The Chinese government will continue to promote natural refrigerants as alternatives to HCFCs and HFCs, heard ATMOsphere China participants today.
Zhong Zhifeng addresses ATMOsphere China in Beijing.
Photo credit: Ben Beech.
The Chinese government is accelerating its efforts to implement the Kigali Amendment to the Montreal Protocol on phasing down HFCs and is promoting natural refrigerant alternatives by developing new standards, heard participants at today’s ATMOsphere China conference in Beijing.
”All the controlled substances under the Kigali Amendment will be phased out by 2045,” Zhong Zhifeng, vice-chief of Division III in the Chinese Ministry of Environmental Protection – Foreign Economic Cooperation Office (MEP-FECO), told the conference. “These HFC applications will be 100% eliminated.”
“In normal industries, we will never use HFCs,” said Zhifeng.
“We have a very clear direction forward: we’re developing alternatives,” he said, before citing “special industries” working with flammable refrigerants as exceptions where the evolution may take longer.
By 2015, China had already achieved its preliminary policy objective of reducing HCFC consumption by 10% by 2015. Going forward, Zhifeng expects to see quick progress in the room air-conditioning segment in particular, with a 45% reduction in HCFC consumption by 2020.
“The promotion of natural refrigerants will lead us to a brighter future in China.”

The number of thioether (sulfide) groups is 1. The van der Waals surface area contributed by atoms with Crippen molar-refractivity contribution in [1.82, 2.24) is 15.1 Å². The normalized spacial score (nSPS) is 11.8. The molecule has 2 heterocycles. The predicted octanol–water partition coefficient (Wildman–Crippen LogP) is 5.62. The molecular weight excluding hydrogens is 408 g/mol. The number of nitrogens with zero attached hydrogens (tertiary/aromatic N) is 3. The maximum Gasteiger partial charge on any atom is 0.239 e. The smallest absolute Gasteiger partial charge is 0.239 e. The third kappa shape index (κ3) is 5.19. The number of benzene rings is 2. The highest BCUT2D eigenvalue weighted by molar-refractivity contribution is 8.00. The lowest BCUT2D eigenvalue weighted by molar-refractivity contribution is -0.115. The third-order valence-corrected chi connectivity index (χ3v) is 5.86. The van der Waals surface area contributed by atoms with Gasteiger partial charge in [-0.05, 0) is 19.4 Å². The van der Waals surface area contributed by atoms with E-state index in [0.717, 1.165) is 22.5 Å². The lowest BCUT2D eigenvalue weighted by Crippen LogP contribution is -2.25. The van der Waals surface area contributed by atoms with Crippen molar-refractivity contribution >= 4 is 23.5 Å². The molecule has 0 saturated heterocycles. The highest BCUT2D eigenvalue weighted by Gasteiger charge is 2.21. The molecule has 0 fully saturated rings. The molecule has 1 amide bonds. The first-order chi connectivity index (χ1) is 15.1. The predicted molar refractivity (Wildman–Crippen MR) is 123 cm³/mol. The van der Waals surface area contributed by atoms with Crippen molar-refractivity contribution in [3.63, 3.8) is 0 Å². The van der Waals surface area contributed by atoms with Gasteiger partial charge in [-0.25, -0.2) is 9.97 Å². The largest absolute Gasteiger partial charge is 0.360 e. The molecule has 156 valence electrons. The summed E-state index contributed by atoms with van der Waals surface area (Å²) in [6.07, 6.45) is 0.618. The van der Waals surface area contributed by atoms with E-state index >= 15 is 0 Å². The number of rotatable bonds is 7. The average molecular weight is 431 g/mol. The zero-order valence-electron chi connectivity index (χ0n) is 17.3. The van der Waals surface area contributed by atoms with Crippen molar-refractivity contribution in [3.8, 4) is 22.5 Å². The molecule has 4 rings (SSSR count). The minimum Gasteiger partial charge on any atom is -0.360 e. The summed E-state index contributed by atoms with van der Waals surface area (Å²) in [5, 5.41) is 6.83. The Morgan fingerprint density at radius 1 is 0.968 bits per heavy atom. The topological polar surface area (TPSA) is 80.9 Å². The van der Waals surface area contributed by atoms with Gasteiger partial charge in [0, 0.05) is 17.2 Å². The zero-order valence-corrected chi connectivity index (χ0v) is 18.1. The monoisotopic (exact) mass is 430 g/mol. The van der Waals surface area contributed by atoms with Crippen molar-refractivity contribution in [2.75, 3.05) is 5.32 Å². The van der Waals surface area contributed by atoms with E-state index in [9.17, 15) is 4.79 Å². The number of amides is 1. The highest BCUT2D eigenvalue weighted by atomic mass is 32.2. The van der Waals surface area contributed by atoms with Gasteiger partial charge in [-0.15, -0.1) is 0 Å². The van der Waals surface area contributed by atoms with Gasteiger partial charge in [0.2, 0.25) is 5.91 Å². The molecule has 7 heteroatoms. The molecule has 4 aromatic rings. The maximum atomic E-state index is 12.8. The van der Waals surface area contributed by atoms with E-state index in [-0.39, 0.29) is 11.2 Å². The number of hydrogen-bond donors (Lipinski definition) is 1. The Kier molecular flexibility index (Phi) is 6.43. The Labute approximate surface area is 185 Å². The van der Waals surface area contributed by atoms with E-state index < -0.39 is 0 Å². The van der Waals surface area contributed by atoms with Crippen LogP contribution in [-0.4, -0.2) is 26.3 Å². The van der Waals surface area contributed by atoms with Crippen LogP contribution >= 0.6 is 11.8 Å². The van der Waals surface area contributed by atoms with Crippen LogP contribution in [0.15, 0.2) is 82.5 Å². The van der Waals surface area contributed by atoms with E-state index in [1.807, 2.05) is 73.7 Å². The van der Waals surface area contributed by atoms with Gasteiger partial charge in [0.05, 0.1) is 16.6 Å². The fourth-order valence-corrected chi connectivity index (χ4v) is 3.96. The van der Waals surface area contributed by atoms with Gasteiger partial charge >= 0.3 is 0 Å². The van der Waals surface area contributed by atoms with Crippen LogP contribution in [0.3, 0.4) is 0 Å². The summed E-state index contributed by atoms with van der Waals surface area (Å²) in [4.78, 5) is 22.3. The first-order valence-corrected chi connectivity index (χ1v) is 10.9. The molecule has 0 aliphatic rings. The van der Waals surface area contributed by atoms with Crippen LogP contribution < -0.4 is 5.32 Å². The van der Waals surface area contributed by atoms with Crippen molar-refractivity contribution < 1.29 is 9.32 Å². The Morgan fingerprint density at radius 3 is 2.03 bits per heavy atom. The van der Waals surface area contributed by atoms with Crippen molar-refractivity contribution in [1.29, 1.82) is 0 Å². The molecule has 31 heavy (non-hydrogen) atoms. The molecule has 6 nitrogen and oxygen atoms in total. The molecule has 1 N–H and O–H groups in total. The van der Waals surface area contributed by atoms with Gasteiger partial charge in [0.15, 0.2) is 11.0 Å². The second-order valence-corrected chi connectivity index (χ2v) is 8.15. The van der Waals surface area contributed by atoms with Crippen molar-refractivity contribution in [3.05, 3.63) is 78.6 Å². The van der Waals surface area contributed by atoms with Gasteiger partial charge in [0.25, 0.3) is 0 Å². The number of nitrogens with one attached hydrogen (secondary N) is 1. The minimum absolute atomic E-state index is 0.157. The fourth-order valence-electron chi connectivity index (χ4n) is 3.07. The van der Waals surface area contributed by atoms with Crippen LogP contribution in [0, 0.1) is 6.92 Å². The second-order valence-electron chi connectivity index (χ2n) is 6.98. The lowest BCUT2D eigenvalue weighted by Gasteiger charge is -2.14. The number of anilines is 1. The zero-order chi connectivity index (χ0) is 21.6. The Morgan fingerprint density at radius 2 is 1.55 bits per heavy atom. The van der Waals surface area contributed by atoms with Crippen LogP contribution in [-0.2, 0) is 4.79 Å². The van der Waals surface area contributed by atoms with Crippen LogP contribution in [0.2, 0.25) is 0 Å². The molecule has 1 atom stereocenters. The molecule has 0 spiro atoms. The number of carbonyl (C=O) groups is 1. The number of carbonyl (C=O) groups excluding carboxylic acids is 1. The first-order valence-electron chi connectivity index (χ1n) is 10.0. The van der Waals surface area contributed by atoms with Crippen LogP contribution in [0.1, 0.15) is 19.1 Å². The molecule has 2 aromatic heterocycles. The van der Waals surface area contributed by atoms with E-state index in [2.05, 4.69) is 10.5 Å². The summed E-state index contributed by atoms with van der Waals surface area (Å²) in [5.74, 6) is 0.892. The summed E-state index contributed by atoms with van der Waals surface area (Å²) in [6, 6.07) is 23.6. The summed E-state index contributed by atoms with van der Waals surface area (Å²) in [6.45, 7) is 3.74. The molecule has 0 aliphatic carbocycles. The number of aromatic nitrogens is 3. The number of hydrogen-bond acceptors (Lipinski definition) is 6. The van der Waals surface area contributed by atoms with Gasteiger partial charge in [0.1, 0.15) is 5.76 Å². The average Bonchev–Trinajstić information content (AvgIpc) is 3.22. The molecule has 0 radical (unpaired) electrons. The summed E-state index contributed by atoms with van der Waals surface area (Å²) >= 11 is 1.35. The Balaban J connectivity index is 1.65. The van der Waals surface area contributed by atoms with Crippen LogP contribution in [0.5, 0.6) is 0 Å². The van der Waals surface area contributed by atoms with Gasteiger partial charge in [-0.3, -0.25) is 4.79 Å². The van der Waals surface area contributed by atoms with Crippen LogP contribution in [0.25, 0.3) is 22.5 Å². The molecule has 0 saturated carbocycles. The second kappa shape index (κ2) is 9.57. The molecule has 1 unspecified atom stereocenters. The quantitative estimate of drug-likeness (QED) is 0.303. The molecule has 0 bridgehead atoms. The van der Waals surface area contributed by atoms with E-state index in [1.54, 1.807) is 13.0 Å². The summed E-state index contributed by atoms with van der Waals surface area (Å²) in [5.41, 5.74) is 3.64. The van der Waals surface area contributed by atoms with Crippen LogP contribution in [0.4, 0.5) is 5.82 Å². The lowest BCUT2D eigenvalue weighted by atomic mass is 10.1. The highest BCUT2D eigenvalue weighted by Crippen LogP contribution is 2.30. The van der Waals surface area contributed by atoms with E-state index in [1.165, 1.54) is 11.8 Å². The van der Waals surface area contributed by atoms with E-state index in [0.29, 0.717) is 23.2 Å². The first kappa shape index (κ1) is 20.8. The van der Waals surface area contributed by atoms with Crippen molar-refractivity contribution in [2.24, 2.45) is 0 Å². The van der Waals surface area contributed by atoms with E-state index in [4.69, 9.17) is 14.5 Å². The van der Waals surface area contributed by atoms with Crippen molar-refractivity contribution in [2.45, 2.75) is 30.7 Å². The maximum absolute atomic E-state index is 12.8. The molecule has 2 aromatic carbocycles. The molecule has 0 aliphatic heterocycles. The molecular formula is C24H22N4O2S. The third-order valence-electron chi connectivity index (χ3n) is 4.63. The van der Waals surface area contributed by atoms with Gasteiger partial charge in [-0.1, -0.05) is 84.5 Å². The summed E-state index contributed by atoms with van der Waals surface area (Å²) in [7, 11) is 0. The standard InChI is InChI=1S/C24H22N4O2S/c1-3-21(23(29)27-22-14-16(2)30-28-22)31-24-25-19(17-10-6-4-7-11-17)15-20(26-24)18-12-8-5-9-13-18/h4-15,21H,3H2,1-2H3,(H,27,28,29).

– Zhong Zhifeng, Chinese Ministry of Environmental Protection; Foreign Economic Cooperation Office
China to revise domestic standards
Last year was the 30th anniversary of the entry into force of the Montreal Protocol. At a ceremony marking the occasion, Chinese Environment Minister Li Ganjie said China would accelerate the approval of the Kigali Amendment and strive to develop “green and low-carbon alternatives to HFCs”.
“We’re exceeding our expectations,” Zhifeng told the ATMOsphere conference.
China is building up production capacity for natural refrigerant technologies, and in the room air-conditioning sector, “we’re improving the standards system for alternative refrigerants,” he said.
Current standards restrict the use of flammable refrigerants worldwide, not just in China. Efforts are being made at domestic and international level to remove these barriers to wider uptake of hydrocarbons.
“Our current domestic standards are not helpful for promoting alternatives,” Zhifeng admitted. “We’re going to make new standards.”
“We’re revising standards to improve safety levels and promote natural refrigerants, which are the future market trend,” Zhifeng explained.
Internationally, the Chinese government is calling on more countries to revise their own safety standards to promote wider rollout of hydrocarbons.
“Natural refrigerants have their own barriers. The future trend is firmly fixed, but we all need to make a joint effort to produce better standards, and to improve maintenance and installation quality,” Zhifeng said.
He called on natural-refrigerant stakeholders around the world to “make joint efforts to improve things together”.
“The promotion of natural refrigerants will lead us to a brighter future in China,” Zhifeng said.
ATMOsphere China is taking place at the Sheraton Grand Beijing Dongcheng hotel from 11-12 April.